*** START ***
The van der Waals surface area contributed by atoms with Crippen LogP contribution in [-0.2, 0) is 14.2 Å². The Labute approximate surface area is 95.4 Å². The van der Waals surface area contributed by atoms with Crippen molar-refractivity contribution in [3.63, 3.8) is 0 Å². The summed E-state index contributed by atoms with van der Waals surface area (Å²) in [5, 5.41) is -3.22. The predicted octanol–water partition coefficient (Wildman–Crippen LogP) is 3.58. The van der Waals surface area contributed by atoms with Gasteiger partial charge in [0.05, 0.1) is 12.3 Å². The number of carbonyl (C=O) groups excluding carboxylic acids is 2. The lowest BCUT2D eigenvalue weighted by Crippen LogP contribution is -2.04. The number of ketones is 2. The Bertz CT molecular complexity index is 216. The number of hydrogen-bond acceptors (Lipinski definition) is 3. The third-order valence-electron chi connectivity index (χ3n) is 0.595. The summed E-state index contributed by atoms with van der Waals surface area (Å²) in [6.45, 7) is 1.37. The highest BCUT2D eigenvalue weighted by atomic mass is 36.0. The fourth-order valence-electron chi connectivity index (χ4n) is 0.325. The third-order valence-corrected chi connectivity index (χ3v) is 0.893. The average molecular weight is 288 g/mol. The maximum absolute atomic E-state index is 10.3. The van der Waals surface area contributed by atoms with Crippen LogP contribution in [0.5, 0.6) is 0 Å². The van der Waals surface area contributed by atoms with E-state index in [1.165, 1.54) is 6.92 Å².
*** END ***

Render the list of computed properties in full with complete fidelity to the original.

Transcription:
The van der Waals surface area contributed by atoms with Crippen LogP contribution in [-0.2, 0) is 14.2 Å². The Labute approximate surface area is 95.4 Å². The van der Waals surface area contributed by atoms with Crippen molar-refractivity contribution in [3.63, 3.8) is 0 Å². The summed E-state index contributed by atoms with van der Waals surface area (Å²) in [5, 5.41) is -3.22. The predicted octanol–water partition coefficient (Wildman–Crippen LogP) is 3.58. The van der Waals surface area contributed by atoms with Gasteiger partial charge in [0.05, 0.1) is 12.3 Å². The number of carbonyl (C=O) groups excluding carboxylic acids is 2. The lowest BCUT2D eigenvalue weighted by Crippen LogP contribution is -2.04. The number of ketones is 2. The Bertz CT molecular complexity index is 216. The number of hydrogen-bond acceptors (Lipinski definition) is 3. The third-order valence-electron chi connectivity index (χ3n) is 0.595. The summed E-state index contributed by atoms with van der Waals surface area (Å²) in [6.45, 7) is 1.37. The highest BCUT2D eigenvalue weighted by atomic mass is 36.0. The fourth-order valence-electron chi connectivity index (χ4n) is 0.325. The third-order valence-corrected chi connectivity index (χ3v) is 0.893. The average molecular weight is 288 g/mol. The maximum absolute atomic E-state index is 10.3. The van der Waals surface area contributed by atoms with Crippen LogP contribution in [0.5, 0.6) is 0 Å². The van der Waals surface area contributed by atoms with E-state index in [1.165, 1.54) is 6.92 Å².